Vladimir Nabokov

"Hope" springs eternal in Pale Fire

By MARYROSS, 20 July, 2022

Did anyone see “Jeopardy”* last night?


The question was :


“Alexander Pope wrote this famous axiom in his Essay on Man:”

"_______springs eternal”


That would be “hope” of course. As Alexey Sklyarenko has pointed out many times, “hope” in Russian is “nadezshde” which is a near anagram for “Hazel Shade,” or, as John Shade puts it a “faint hope.”


This could even sum up Pale Fire as an epigram! (Transcendence as main theme)



Pope’s Essay on Man occurs elsewhere in PF:


Line 419, “See the blind beggar dance, the cripple sing,” directly references Pope’s An Essay on Man, a witty and ironic look at the folly of pride (ego) in every man. The essay is, in fact, an astute psychological commentary on how pride is evinced in the three basic Jungian archetypes I have been discussing (ego, shadow, and persona). Pope’s poem continues:

See the blind beggar dance, the cripple sing,
The sot a hero, lunatic a king;


            The blind beggar and the cripple are both disfigured physically, so we might easily combine them as representing the lower consciousness aspect (Gradus as shadow), lamely attempting to perform. John Shade, it may be noted is also a “cripple.” A classic hero is usually an extraordinary man on a transformational quest, but this “hero” (Shade as persona) is a drunk. A king represents the ruling consciousness of thought (ego), but this one (Kinbote) is insane. These three types can be seen respectively in Gradus, Shade, and Kinbote. Not quoted in Pale Fire, but perhaps implied, Pope mentions two other types, the chemist and the poet. They differ from the other three in that they are not corrupt:

The starving chemist in his golden views
Supremely blest, the poet in his muse.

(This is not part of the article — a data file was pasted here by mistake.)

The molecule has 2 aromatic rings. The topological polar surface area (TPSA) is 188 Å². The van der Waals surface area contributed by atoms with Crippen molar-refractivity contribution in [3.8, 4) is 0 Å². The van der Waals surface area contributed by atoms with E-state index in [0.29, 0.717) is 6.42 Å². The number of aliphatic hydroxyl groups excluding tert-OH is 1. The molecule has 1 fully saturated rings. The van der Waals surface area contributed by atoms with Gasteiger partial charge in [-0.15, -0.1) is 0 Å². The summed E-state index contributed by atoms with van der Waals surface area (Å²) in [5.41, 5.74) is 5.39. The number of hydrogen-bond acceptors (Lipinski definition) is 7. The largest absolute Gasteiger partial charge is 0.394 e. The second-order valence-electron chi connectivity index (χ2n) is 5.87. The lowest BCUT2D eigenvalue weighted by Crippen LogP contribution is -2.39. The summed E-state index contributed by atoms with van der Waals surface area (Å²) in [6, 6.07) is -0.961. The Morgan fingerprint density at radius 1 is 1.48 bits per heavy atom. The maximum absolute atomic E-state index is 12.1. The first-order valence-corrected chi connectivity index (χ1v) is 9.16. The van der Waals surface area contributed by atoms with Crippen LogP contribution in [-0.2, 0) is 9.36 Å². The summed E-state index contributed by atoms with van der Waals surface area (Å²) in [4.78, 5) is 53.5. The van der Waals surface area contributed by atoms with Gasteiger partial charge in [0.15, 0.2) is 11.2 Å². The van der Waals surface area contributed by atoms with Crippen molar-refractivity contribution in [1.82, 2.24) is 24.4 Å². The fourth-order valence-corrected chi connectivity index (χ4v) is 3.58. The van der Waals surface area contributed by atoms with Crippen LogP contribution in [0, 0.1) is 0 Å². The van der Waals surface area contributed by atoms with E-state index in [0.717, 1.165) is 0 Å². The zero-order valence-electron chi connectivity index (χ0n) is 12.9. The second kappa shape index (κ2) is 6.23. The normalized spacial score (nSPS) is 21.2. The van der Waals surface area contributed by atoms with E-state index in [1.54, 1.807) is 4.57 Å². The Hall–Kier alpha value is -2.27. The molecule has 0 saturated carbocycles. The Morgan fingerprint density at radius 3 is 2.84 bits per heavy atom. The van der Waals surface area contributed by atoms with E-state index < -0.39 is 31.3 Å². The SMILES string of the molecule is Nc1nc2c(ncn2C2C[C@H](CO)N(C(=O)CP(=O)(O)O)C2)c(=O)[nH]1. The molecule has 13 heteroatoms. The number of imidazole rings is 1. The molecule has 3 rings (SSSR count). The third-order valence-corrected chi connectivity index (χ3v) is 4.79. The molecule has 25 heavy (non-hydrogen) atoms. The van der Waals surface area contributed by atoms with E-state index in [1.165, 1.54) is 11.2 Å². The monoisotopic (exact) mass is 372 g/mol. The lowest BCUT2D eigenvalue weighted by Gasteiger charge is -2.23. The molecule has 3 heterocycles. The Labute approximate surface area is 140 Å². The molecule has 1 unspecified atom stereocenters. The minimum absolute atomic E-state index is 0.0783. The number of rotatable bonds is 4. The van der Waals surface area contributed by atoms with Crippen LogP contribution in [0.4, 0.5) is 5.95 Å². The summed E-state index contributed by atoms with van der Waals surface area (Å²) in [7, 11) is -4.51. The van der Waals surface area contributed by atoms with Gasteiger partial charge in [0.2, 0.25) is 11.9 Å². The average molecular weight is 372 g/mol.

These two figures relate to transcendent values – mysticism and poetry – and are in a sense outside and apart from the psychology of pride. Interestingly, the alchemist and poet are the same as the characters in Timon. Here they represent, I maintain, the overarching theme in Pale Fire of transcendence. John Shade is a poet; he gave a book of poems the Popeian title “Supremely Blest.” He has access to transcendence despite his drinking and whatever other personality defects he might have (Shade, as persona, is part light, part dark). The chemist (i.e. alchemist) seeks the secret of immortality and as a magician combines and transmutes elements into spiritual ‘gold’ (like a true poet). Jung saw the alchemic process of transmutation as the alchemist’s psychological purification leading to spiritual transcendence. The alchemist projected his psyche into the process of transmuting the base Mercurius (i.e. shadow) to the redeemed “stone,” (who turns out to be Balthasar the gardener as Jungian archetype of the Self.)

            Now I can add Hazel as the Jungian soul archetype the anima. This would support Brian Boyd’s theory of Hazel transmigrating into the Vanessa atalanta butterfly, an “eternal” soul/psyche image (although I do not believe the Vanessa is beneficent, but a harbinger of “Doom”). Hazel is John Shade’s (i.e. Botkin’s) rejected soul image – the fat, lame, clumsy, sensitive, psychic kid he rejected and subsequently all his life “twisted” himself in favor of becoming the staid, homey, beloved, and safe poet.


*(American Quiz Show)



1 year 4 months ago


The anima, the unconscious archetype of the feminine within a man’s psyche appears in three main forms: Maiden/Mother/Crone.  These can appear as enchantingly alluring or fearsomely repulsive and thus lend themselves to fantasy, myths and folk tales. According to C.G. Jung’s wife Emma Jung, they are:


“…the nymphs, swan maidens, undines and fairies, familiar from so many legends and tales. As a rule, they are of enticing beauty but only half human; they have fish tails, like the nixie, or turn into birds, like the swan maidens.” (The Anima as Elemental Being, p.46)


“Behind the elemental beings of our study stand, as we have seen, the divine figures of Cybele and Aphrodite –in the last analysis, the Goddess Nature.” (Ibid, p.86)